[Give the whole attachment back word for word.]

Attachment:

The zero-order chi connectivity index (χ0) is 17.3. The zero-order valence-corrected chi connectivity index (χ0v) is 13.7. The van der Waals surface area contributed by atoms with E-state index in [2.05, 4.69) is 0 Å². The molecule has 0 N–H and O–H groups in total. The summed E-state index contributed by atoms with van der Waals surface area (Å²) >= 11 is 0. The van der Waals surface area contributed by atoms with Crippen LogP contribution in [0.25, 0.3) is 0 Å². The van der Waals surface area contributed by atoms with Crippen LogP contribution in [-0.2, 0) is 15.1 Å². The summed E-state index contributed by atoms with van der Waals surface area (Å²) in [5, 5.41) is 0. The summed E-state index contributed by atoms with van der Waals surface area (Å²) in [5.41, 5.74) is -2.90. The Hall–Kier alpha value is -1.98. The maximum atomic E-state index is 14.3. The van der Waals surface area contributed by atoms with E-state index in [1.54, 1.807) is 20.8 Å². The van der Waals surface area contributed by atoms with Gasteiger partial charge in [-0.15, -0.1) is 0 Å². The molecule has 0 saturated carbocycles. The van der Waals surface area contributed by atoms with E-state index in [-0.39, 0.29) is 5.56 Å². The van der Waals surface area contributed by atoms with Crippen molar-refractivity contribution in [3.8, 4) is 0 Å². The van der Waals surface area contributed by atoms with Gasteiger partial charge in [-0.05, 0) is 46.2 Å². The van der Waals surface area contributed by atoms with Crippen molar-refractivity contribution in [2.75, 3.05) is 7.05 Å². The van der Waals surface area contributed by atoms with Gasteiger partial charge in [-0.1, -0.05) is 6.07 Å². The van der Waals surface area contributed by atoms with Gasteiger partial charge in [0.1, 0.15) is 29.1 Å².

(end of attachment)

The zero-order chi connectivity index (χ0) is 17.3. The zero-order valence-corrected chi connectivity index (χ0v) is 13.7. The van der Waals surface area contributed by atoms with E-state index in [2.05, 4.69) is 0 Å². The molecule has 0 N–H and O–H groups in total. The summed E-state index contributed by atoms with van der Waals surface area (Å²) >= 11 is 0. The van der Waals surface area contributed by atoms with Crippen LogP contribution in [0.25, 0.3) is 0 Å². The van der Waals surface area contributed by atoms with Crippen LogP contribution in [-0.2, 0) is 15.1 Å². The summed E-state index contributed by atoms with van der Waals surface area (Å²) in [5, 5.41) is 0. The summed E-state index contributed by atoms with van der Waals surface area (Å²) in [5.41, 5.74) is -2.90. The Hall–Kier alpha value is -1.98. The maximum atomic E-state index is 14.3. The van der Waals surface area contributed by atoms with E-state index in [1.54, 1.807) is 20.8 Å². The van der Waals surface area contributed by atoms with Gasteiger partial charge in [-0.15, -0.1) is 0 Å². The molecule has 0 saturated carbocycles. The van der Waals surface area contributed by atoms with E-state index in [-0.39, 0.29) is 5.56 Å². The van der Waals surface area contributed by atoms with Crippen molar-refractivity contribution in [3.8, 4) is 0 Å². The van der Waals surface area contributed by atoms with Gasteiger partial charge in [-0.05, 0) is 46.2 Å². The van der Waals surface area contributed by atoms with Crippen molar-refractivity contribution in [2.75, 3.05) is 7.05 Å². The van der Waals surface area contributed by atoms with Gasteiger partial charge in [-0.1, -0.05) is 6.07 Å². The van der Waals surface area contributed by atoms with Gasteiger partial charge in [0.1, 0.15) is 29.1 Å².